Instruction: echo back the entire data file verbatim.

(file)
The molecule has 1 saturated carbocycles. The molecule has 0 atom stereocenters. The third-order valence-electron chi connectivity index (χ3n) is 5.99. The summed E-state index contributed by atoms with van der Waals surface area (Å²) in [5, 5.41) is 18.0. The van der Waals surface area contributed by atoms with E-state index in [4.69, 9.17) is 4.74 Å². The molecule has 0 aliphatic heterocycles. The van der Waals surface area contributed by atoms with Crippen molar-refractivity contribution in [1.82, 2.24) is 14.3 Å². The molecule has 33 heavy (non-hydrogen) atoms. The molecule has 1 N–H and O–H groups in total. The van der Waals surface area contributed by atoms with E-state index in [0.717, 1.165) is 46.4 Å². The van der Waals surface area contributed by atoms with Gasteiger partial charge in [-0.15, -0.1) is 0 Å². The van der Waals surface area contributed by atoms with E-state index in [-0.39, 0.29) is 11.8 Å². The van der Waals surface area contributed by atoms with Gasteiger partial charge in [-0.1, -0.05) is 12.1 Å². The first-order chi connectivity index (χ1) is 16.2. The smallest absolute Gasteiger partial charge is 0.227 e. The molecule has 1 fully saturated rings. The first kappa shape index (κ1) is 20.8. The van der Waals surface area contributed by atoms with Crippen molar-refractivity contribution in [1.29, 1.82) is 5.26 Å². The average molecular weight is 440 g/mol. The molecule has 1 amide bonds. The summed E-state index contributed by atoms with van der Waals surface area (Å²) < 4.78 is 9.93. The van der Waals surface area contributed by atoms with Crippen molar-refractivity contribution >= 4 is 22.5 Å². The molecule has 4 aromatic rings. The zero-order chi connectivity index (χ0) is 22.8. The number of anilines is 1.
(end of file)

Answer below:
The molecule has 1 saturated carbocycles. The molecule has 0 atom stereocenters. The third-order valence-electron chi connectivity index (χ3n) is 5.99. The summed E-state index contributed by atoms with van der Waals surface area (Å²) in [5, 5.41) is 18.0. The van der Waals surface area contributed by atoms with E-state index in [4.69, 9.17) is 4.74 Å². The molecule has 0 aliphatic heterocycles. The van der Waals surface area contributed by atoms with Crippen molar-refractivity contribution in [1.82, 2.24) is 14.3 Å². The molecule has 33 heavy (non-hydrogen) atoms. The molecule has 1 N–H and O–H groups in total. The van der Waals surface area contributed by atoms with E-state index in [0.717, 1.165) is 46.4 Å². The van der Waals surface area contributed by atoms with Gasteiger partial charge in [-0.15, -0.1) is 0 Å². The van der Waals surface area contributed by atoms with E-state index in [-0.39, 0.29) is 11.8 Å². The van der Waals surface area contributed by atoms with Gasteiger partial charge in [-0.1, -0.05) is 12.1 Å². The first-order chi connectivity index (χ1) is 16.2. The smallest absolute Gasteiger partial charge is 0.227 e. The molecule has 1 fully saturated rings. The first kappa shape index (κ1) is 20.8. The van der Waals surface area contributed by atoms with Crippen molar-refractivity contribution in [1.29, 1.82) is 5.26 Å². The average molecular weight is 440 g/mol. The molecule has 1 amide bonds. The summed E-state index contributed by atoms with van der Waals surface area (Å²) < 4.78 is 9.93. The van der Waals surface area contributed by atoms with Crippen molar-refractivity contribution >= 4 is 22.5 Å². The molecule has 4 aromatic rings. The zero-order chi connectivity index (χ0) is 22.8. The number of anilines is 1.